Insofar as these classes exist at the same time as libertarian communism the latter will recognise no duty towards them. This will cease when the non-working classes decide to become productive and want to live in a communist society under the same conditions as everyone else, which is that of free members of the society, enjoying the same rights and duties as all other productive members.
Libertarian communism wants to end all exploitation and violence whether it be against individuals or the masses of the people. To this end, it will establish an economic and social base which will unite all sections of the community, assuring each individual an equal place among the rest, and allowing each the maximum well-being. The base is the common ownership of all the means and instruments of production (industry, transport, land, raw materials, etc.) and the building of economic organisations on the principles of equality and self-management of the working classes.
Within the limits of this self-managing society of workers, libertarian communism establishes the principle of the equality of value and rights of each individual (not individuality "in general", nor of "mystic individuality", nor the concept of individuality, but each real, living, individual).
The basis of democracy is the maintenance of the two antagonistic classes of modern society: the working class, and the capitalist class and their collaboration on the basis of private capitalist property. The expression of this collaboration is parliament and the national representative government.
Formally, democracy proclaims freedom of speech, of the press, of association, and the equality of all before the law.
In reality all these liberties are of a very relative character: they are tolerated only as long as they do not contest the interests of the dominant class i.e. the bourgeoisie. Democracy preserves intact the principle of private capitalist property. Thus it (democracy) gives the bourgeoisie the right to control the whole economy of the country, the entire press, education, science, art - which in fact make the bourgeoisie absolute master of the whole country. Having a monopoly in the sphere of economic life, the bourgeoisie can also establish its unlimited power in the political sphere. In effect parliament and representative government in the democracies are but the executive organs of the bourgeoisie.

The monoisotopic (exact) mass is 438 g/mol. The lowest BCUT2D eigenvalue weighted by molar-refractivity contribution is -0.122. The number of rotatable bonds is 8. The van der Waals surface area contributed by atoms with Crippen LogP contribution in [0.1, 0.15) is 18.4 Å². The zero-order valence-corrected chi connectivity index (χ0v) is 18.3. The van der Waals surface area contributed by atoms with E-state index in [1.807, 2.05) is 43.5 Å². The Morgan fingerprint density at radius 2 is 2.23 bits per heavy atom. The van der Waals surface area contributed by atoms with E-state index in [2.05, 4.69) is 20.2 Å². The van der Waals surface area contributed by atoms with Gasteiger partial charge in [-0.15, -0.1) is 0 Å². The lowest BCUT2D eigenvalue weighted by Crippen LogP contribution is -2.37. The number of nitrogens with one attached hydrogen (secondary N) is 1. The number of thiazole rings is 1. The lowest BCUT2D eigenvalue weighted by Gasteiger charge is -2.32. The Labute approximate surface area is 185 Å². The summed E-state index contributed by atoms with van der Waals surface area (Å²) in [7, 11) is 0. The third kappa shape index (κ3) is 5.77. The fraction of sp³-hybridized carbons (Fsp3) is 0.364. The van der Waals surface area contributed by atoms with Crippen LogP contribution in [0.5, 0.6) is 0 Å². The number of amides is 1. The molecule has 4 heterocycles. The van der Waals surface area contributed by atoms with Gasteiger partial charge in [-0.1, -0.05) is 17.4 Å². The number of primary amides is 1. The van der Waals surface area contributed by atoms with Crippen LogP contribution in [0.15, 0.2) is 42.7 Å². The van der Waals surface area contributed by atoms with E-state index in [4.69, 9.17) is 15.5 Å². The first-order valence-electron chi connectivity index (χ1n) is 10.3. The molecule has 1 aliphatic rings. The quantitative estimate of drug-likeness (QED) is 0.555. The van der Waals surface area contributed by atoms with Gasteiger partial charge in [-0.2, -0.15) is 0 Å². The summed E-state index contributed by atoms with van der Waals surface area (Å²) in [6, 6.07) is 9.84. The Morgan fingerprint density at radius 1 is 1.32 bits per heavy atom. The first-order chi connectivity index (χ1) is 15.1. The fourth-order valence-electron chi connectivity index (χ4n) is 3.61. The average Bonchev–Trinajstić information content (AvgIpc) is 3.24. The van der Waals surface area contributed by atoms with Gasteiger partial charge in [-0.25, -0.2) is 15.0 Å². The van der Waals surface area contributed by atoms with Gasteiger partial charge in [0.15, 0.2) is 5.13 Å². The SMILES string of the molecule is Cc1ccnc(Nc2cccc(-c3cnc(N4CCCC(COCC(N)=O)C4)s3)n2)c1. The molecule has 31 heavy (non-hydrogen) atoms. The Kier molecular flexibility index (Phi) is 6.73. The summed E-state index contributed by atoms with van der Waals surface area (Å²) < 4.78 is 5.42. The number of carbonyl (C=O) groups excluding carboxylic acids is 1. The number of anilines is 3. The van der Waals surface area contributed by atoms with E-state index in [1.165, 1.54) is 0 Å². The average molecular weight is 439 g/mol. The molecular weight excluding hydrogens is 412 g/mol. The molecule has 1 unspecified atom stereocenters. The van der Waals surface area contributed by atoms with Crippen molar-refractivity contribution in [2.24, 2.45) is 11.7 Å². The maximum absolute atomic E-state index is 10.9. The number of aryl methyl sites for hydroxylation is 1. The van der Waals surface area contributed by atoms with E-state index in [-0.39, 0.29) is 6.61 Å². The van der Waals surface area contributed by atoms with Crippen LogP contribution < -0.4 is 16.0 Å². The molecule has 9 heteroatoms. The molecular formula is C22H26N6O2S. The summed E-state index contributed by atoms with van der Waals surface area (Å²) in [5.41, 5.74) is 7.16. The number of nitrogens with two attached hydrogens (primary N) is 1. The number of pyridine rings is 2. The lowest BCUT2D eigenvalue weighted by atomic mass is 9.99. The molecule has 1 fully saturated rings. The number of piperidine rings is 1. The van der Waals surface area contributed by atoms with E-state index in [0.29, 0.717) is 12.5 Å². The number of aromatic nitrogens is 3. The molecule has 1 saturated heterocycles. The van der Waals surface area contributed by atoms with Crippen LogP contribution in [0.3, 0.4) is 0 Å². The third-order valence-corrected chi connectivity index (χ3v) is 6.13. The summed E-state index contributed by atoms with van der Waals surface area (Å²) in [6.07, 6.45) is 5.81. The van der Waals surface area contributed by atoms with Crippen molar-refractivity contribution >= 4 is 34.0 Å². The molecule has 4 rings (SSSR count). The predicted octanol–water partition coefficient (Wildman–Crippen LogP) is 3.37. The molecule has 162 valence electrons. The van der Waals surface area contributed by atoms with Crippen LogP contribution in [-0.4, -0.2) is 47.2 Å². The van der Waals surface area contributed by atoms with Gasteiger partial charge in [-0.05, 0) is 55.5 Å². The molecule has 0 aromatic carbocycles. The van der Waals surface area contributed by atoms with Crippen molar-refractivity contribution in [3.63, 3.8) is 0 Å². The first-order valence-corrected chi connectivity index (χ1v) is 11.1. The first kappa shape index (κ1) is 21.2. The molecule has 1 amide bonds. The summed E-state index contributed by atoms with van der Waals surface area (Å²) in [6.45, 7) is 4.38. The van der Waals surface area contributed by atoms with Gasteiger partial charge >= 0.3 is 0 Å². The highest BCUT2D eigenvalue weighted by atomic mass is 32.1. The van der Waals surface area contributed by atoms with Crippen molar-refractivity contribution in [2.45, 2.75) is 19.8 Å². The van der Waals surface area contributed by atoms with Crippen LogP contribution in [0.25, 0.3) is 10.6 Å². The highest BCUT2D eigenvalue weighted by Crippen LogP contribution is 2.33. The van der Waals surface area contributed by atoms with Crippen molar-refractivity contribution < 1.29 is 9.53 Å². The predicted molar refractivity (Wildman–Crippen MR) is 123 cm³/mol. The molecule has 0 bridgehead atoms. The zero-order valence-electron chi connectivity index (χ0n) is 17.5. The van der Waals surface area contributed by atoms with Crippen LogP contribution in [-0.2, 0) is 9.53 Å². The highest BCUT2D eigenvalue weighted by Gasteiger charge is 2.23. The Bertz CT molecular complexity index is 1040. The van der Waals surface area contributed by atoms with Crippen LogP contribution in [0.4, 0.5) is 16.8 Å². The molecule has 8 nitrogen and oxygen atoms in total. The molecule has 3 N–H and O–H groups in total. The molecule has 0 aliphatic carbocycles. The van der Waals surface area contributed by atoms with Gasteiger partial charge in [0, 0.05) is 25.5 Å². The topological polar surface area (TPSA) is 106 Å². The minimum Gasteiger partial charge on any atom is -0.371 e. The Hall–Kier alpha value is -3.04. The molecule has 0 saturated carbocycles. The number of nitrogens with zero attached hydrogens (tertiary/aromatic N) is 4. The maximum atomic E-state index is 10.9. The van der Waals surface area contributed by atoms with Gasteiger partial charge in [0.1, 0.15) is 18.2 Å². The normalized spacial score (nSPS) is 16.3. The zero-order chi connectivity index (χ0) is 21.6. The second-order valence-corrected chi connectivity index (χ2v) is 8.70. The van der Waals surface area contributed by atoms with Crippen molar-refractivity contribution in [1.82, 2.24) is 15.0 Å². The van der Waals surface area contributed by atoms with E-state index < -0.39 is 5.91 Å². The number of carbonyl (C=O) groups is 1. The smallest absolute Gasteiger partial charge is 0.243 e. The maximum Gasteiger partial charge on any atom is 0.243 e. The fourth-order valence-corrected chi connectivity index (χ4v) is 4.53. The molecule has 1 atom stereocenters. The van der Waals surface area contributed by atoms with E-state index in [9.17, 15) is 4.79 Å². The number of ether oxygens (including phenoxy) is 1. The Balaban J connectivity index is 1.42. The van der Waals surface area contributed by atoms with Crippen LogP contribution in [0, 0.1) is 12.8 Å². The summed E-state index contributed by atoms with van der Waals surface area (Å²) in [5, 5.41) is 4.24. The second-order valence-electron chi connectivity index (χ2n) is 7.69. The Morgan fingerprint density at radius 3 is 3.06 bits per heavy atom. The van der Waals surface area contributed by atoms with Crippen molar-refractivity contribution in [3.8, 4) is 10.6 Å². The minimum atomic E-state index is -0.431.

Consequently democracy is but one of the aspects of bourgeois dictatorship, veiled behind deceptive formulae of political liberties and fictitious democratic guarantees.
The ideologies of the bourgeoisie define the State as the organ which regularises the complex political, civil and social relations between men in modern society, and protecting the order and laws of the latter. Anarchists are in perfect agreement with this definition, but they complete it by affirming that the basis of this order and these laws is the enslavement of the vast majority of the people by an insignificant minority, and that it is precisely this purpose which is served by the State.
The State is simultaneously the organised violence of the bourgeoisie against the workers and the system of its executive organs.
The left socialists, and in particular the Bolsheviks, also consider the bourgeois State and Authority to be the servants of capital. But they hold that Authority and the State can become, in the hands of socialist parties, a powerful weapon in the struggle for the emancipation of the proletariat. For this reason these parties are for a socialist Authority and a proletarian State. Some want to conquer power by peaceful, parliamentarian means (the Social Democratic), others by revolutionary means (the Bolsheviks, the left Social Revolutionaries).
Anarchism considers these two to be fundamentally wrong, disastrous in the work of the emancipation of labour.
Authority is always dependent on the exploitation and enslavement of the mass of the people. It is born of this exploitation, or it is created in the interests of this exploitation. Authority without violence and without exploitation loses all raison d'etre.
The State and Authority take from the masses all initiative, kill the spirit of creation and free activity, cultivates in them the servile psychology of submission, of expectation, of the hope of climbing the social ladder, of blind confidence in their leaders, of the illusion of sharing in authority.
Thus the emancipation of labour is only possible in the direct revolutionary struggle of the vast working masses and of their class organisations against the capitalist system.
The conquest of power by the social democratic parties by peaceful means under the conditions of the present order will not advance by one single step the task of emancipation of labour, for the simple reason that real power, consequently real authority, will remain with the bourgeoisie which controls the economy and politics of the country. The role of socialist authority is reduced in this case of reforms: to the amelioration of this same regime. (Examples: Ramsay Macdonald, the social democratic parties of Germany, Sweden, Belgium, which have come to power in a capitalist society.)
Further, seizing power by means of a social upheaval and organising a so called "proletarian State" cannot serve the cause of the authentic emancipation of labour. The State, immediately and supposedly constructed for the defence of the revolution, invariably ends up distorted by needs and characteristics peculiar to itself, itself becoming the goal, produces specific, privileged castes, and consequently re-establishes the basis of capitalist Authority and State; the usual enslavement and exploitation of the masses by violence. (Example: "the worker-peasant State" of the bolsheviks.)